AUSTIN (KXAN) — As we work our way through October, you may be wondering when we “fall back” and get that extra hour of sleep.

Nov. 6 is the magical date when daylight saving time ends, so this past Sunday marked four weeks away and counting down. The yearly occurrence acts as a time shift when we set our clocks one hour earlier as we head into standard time.

Daylight saving time — when we set clocks one hour later, or “spring forward” — began at 2 a.m. local time March 13 for most of the country.

As it is, we’re losing almost two minutes of daylight per day.

Key dates: Sunrise and sunsets (for Denver)

  • Sept. 20: Last sunset of 7 p.m. or later for 2022
  • Nov. 5: Last day of daylight saving time
  • Nov. 6: First day of standard time

What to do when standard time begins?

There are some checklist items you should plan to do the weekend of the time change.

  • Change clocks back one hour if they don’t adjust to standard time automatically.
  • Don’t forget the microwave clock, oven clock, sprinkler clock and car clock.
  • Put new batteries in your smoke alarms and carbon monoxide detector.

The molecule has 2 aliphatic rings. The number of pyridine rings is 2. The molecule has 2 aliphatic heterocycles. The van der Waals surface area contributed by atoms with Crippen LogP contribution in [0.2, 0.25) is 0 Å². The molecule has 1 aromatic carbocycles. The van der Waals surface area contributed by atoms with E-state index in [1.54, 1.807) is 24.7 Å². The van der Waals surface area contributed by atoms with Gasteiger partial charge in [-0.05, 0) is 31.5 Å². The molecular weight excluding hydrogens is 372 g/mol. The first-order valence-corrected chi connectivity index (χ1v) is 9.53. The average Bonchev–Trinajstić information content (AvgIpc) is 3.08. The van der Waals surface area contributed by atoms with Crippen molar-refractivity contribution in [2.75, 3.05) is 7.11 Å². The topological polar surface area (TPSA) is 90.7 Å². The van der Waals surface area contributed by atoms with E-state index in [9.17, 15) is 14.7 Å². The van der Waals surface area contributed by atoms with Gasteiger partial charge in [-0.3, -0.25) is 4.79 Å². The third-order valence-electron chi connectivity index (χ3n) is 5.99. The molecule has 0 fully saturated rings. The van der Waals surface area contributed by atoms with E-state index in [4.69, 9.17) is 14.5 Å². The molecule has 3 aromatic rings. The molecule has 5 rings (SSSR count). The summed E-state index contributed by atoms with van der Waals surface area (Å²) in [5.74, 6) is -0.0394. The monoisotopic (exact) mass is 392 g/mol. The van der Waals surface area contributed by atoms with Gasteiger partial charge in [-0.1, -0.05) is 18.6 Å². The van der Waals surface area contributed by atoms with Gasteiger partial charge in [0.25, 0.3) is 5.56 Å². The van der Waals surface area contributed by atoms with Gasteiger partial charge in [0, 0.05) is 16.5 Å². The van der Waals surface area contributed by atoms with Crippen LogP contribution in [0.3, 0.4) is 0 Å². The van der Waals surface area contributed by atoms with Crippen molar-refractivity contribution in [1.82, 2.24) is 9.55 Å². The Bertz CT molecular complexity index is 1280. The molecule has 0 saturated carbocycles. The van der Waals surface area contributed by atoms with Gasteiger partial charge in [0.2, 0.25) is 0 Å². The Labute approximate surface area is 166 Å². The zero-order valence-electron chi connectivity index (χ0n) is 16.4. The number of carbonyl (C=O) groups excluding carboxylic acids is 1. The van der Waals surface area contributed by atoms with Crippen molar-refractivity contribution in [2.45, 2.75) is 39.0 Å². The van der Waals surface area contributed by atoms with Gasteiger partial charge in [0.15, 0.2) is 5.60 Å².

No time change is observed in Hawaii, most of Arizona, Puerto Rico, the U.S. Virgin Islands, American Samoa, Guam and the Northern Marianas.

A poll conducted last October shows that most Americans want to avoid switching between daylight saving and standard time, though there is no consensus behind which should be used all year.

Colorado bill to eliminate daylight saving time

Daylight saving time became standardized in 1966 when the Uniform Time Act set a standard for clock settings and the change to daylight time across the country.

Federal law says that daylight time applies from 2 a.m. on the second Sunday of March until 2 a.m. on the first Sunday of November unless an area specifically exempts itself.

Colorado introduced a bill to switch to standard time all the time and eliminate daylight saving but it was postponed indefinitely at the end of April by the Senate committee.

According to SB 22-135 research shows changing the clocks in spring and fall negatively impacts businesses and lowers workplace productivity. The bill also cites research that shows an increased risk of heart attacks and strokes in the days immediately following the change.

The Associated Press contributed to this report.